An audience shouldn't have to work so hard to fill in the blanks, to make excuses for lame-ass scripts full of holes and white space.I mean, maybe there is a story here. But you'd never know it. Because we don't get a whole lot of story. We get some GORGEOUS special effects.  But then, Minority Report was a movie full of gorgeous effects without any storytelling glue to hold it together, too. Which begs the other question... Will Speilberg and Cruise top making movies now? Please? Because, really, it's not a mutually beneficial partnership. And I say that from a place of love... if not for Cruise, then certainly for Spielberg.

Anyway, I felt it was generally a waste of $10.50. It will make money because, as I discovered on Monday, the 4th, while searching for a movie to take the bitter WotW aftertaste away that it isn't up against anything. Bewitched (don't even get me started on that piece of drek), Mr. and Mrs. Smith, Batman Begins, Cinderella Man.... ugh! Please. Is it any wonder that moviegoers are staying way from the multiplex in droves? So this movie will make money for Paramount and Dreamworks.

And there is one bright spot in an otherwise dismal fare -- Dakota Fanning. She's a phenomenal little actress, and one that constantly surprises. She's your Jodie Foster. She'll grow up to be a first-class movie star. If you want to see Dakota Fanning, rent I Am Sam, Hide and Seek, or Man on Fire. Not that the latter two are too much better than WotW, but you don't have to pay $10.50 for the privilege.

Rant over... I'll wait for Charlie and the Chocolate Factory. (Please don't be a disappointment... please don't be a disappointment... please don't be a disappointme... ) Good grief, are you guys still here? Get out of here. In the immortal words of Tracey Ullman...

"Go home!"


Tuesday, July 05, 2005

George Clooney ROCKS!

Is it because he's a mega-movie star with a strong jaw and a winning smile? No, although he does. Is it because he could, with a wave of his hand, wipe away my student loan debt and not even miss it from his bank account? Well, admittedly that helps, but it's not the reason he rocks.

The reason George Clooney rocks is because he's the only person I can think of who could actually get Pat Robertson.... PAT ROBERTSON... of the 700 CLUB... to admit on national television that there are occasions when condom usage might be appropriate. Pat Robertson is the guy who's been spouting off on television that condoms don't work, even for contraception, let alone for safe sex, and so should be abandoned altogether. And George Clooney, star of the silver screen, actually got him to admit that, yes, sometimes, a condom can be a good thing, particularly in sub-Saharan Africa, where an estimated 36.1 million people are HIV/AIDS infected.

Okay. I admit it. It's not much. But by God, it's more than anyone else has been able to do in the face of neo-conservative ostrich-ass-in-the-air-head-in-the-sand ignorance. Forget Brooke Shields. I'm taking George Clooney to lunch. (Sorry, Brookie.)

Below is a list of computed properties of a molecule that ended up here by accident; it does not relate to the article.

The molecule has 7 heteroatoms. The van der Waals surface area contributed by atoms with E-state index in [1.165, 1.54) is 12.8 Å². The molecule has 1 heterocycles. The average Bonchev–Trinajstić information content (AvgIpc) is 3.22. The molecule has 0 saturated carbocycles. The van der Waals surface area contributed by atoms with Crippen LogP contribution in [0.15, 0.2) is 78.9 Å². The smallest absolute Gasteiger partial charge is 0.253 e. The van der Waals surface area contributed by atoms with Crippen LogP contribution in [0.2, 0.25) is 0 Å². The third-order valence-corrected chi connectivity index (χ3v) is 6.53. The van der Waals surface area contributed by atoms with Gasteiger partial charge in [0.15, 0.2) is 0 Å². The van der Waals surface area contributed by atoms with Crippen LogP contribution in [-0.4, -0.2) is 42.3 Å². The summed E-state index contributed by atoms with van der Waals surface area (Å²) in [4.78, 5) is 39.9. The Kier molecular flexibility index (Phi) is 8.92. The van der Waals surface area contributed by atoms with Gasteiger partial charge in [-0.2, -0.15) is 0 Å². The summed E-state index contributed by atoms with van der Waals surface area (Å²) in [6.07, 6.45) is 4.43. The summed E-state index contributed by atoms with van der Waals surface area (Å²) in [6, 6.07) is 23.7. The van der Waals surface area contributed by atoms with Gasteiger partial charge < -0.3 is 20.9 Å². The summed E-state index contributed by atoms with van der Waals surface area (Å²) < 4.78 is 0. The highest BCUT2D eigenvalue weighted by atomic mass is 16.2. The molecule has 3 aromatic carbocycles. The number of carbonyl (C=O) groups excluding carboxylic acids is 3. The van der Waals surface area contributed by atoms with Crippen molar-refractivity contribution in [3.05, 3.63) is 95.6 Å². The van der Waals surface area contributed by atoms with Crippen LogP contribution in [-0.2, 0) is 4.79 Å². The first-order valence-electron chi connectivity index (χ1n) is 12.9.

If he plays his cards right, I might just spring for dessert, too.


Oh, get your minds out of the gutter. I was talking about a little cheesecake. Sheesh!


Thursday, May 26, 2005

100 Things

  1. I am a skinny girl, trapped in a chubby girl, trapped in a skinny girl's body. (It's all about introspection, baby).
  2. My best friend lives in Ohio; my other best friend lives in Topanga (the best friend in Ohio has put in 25 years -- I figure she's earned first card in the main title credits, but they both get "above the artwork" status for putting up with me.)
  3. I was a virgin until I was 21.
  4. I was a mother at 29 1/2.
  5. I was married before I got pregnant (newsworthy these day, don't you think?)
  6. I can type 77 words a minute.
  7. I hate to type.
  8. I refuse to use typewriters, and have adapted all typewriter stuff for the computer.
  9. I work at a movie studio.
  10. I hate the movie business (most of the time).
  11. I work for a mega-corporation.
  12. I hate mega-corporations and what they're doing to the global economy.
  13. I'm studying for my BA.
  14. I'm planning on going for my MFA in 2006.
  15. I'm trying not to think how much getting my MFA will cost.
  16. Getting my MFA will cost approximately $20,000. (I peeked. I'm weak. So sue me.)
  17. I love horses and use to have one.
  18. I will have one again someday.
  19. I've had gastric bypass surgery and have lost 140 pounds.
  20. I've gained 8 pounds back.
  21. I love to read, but rarely have the time to do it for pleasure anymore.
  22. I have been an operatically trained lyric soprano.
  23. I am studying voice again for a performance in the Fall 2005.
  24. I have a crush on someone I shouldn't be crushing on (he's not married -- I swear!)
  25. I would marry just for the money -- but I only seem to fall for poor guys.
  26. The "someone" I'm crushing on is (I'm pretty sure) poor. (See? What'd I tell you?)
  27. I do not suffer fools gladly, and yet, I have a job which requires that I do just that.
  28. I have started three novels, two screenplays, a stageplay and a book of essays.
  29. I have finished none of the above.